Problems With Google Accelerated Mobile Pages and Fighting Back
Top web developers and thought leaders got together and published a site called AMPletter.org. The page is a simple letter that outlines some positions and concerns about the Google AMP project.
I see 'open letters' like this from time to time. Some I agree with, but don't bother endorsing. Others it may not be a lack of agreement, but a lack of real importance compelling my endorsement.
But AMP is different.
Since it was introduced 2.5 years ago I have seen issues. At the same time I appreciate what Google's public intentions are.
It's good to know I am not alone and some of my peers banded together to state the issue clearly and politely.
A couple of years ago the Google search team set out to improve the web. Like me, they see all of the poor development practices being propagated. These bad practices make the web slow and deliver bad consumer experiences.
How often do you start reading an article, only to have it jump down the page. Then just as you readjust to find where you were, it jumps back?
I hate that too.
This is a product of poor development and UX. Low quality third party content, aka ads, cause most of these poor experiences.
"Though there is widespread acknowledgement that AMP is addressing real problems—the abundance of trackers, advertisements, and client-side scripts makes many webpages bandwidth-heavy and slow to load—many within the industry are unhappy at the proprietary, Google-controlled extensions, regarding them as anathema to the open Web."
Google has a vested interest in the success of the web. The 19 second mobile load time is just one indicator. Since mobile is the dominant consumer device today, speed makes a huge difference.
So Google created AMP as a way to fix common issues they see propagated around the web.
The goal is to make the web great again, but with Google controlling everything.
In essence they lost confidence in businesses hiring competent web developers and applying the guidance they and other companies evangelize.
Instead of relying on their evangelism campaigns, they said screw it, we'll just do it for you. As a reward for letting Google do render and host your content for you, AMP ages get high profile search result placement
The problem is two fold.
You only get the preferential placement if it is an AMP page.
AMPpages are hosted and managed by Google.
In fact they are served from a Google domain. Today that is either a sub folder of Google.com or a sub domain of ampproject.org.
Either way it is not your domain, which hurts your branding effort.
Publishers can still maintain their existing, very slow and poor user experience, websites but they should also have a parallel AMP version.
Doing so causes Google to consume the AMP ages and host them on Google Web servers. Consumers are greeted with special search placement for these AMP ages. But instead of going to the publishers URL, they are sent to a Google URL.
The main idea is to make the web faster and offer better user experience. Google knows how to do this, but instead of advising companies how to deliver these experiences they are simply grabbing their content and doing so themselves.
In essence you are creating content for Google, not your brand.
That is not 100% fair. The Chrome team does a great job evangilizing web development best practices. Unfortunately their reach is rather limited in my opinion.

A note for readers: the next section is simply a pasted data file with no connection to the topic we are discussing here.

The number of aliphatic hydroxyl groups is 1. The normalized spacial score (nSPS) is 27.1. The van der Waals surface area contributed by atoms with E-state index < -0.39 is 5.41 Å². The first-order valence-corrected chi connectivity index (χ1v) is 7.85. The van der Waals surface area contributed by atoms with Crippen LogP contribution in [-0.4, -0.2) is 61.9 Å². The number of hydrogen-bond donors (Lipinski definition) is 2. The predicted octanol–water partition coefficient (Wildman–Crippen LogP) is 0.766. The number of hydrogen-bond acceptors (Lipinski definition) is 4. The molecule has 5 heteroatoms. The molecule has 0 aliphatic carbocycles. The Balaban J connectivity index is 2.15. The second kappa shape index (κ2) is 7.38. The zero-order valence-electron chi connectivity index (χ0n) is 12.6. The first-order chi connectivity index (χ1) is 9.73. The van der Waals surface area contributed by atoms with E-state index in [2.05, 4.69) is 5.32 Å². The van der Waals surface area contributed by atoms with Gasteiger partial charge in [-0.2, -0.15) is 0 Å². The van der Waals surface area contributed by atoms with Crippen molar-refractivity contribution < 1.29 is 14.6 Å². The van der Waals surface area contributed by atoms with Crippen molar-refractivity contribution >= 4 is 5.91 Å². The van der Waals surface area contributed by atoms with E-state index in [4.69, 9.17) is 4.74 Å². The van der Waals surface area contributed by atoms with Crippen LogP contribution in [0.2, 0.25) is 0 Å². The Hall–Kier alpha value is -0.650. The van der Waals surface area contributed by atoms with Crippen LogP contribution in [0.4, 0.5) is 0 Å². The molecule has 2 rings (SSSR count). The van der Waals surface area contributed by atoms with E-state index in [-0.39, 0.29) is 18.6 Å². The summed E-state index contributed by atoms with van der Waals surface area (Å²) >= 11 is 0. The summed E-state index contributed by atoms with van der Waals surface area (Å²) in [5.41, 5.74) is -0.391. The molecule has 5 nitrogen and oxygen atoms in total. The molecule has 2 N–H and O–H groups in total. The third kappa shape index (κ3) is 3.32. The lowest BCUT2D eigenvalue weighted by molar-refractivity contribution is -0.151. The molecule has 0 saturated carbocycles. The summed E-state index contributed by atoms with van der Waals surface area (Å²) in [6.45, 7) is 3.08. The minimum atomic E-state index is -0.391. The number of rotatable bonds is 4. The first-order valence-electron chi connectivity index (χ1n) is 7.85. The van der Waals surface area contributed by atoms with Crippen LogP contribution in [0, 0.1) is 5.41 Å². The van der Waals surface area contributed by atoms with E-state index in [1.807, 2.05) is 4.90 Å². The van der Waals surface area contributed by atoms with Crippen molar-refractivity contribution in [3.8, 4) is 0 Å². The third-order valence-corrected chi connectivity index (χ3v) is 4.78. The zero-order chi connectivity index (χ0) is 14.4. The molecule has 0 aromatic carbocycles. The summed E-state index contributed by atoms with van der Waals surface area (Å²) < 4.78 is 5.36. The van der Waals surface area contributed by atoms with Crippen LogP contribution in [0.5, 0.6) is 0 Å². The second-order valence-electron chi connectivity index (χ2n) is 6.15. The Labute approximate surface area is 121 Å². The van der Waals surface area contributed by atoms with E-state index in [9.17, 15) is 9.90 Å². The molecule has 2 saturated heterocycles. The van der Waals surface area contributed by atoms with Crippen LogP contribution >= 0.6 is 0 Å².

Not for lack of making content available, but because 99% of developers simply don't care.
And Google does pass along some of the 'link juice' to your canonical URL and allows some minor branding to carry along.
AMP in SEO
Search engine marketers are on the fence about AMP. They don't like the way it works, but can help but take the premier search placement it offers.But is it really good search placement when the traffic never hits your site, and you don't have a way to monetize the content?
As I study the SEO world and their opinion about AMP, I think they would rather see it go. Instead of AMP, the ability to achieve better rankings should apply to better experiences.
And honestly, that's exactly what Google wants for better search rankings, good user experience. Because Google consumes so much web content they have it can analyze and determine what consumers really want.
At this point we know there are roughly 200 different criteria Google uses to rank pages and search results.
Google also uses machine learning as a big part of the ranking algorithm these days. This means that there are probably thousands upon thousands of other ranking factors.
But it all boils down to, do customers really want to read what you have published?
You can do all the technical things right, but if your content sucks they will bounce back and go to the next result.
You can write the best content in the world but if you fail on the majority of the technical aspects the same thing happens, the customer bounces back and chooses another option.
And here's the main thing...
We know pages must load within three seconds or you've lost half of the people who clicked your link. Not only are you wasting money, but your building a bad brand reputation.
When this happens Google, and your brand, both suffer. That's because they put their recommendation on you and you failed to deliver. By not offering the best result, they are tarnishing their brand because of your bad experience.
This is why Google created AMP. A way to effectively save the web because they don't feel like publishers are willing to do so.
So what's the real problem?
Well it's a combination to be honest. First, publishers, and by that I mean newspapers and news sites for the most part, rely heavily on third-party advertising services. While I have no problem with them trying to monetize their content through ad services, the services provid very poor quality code.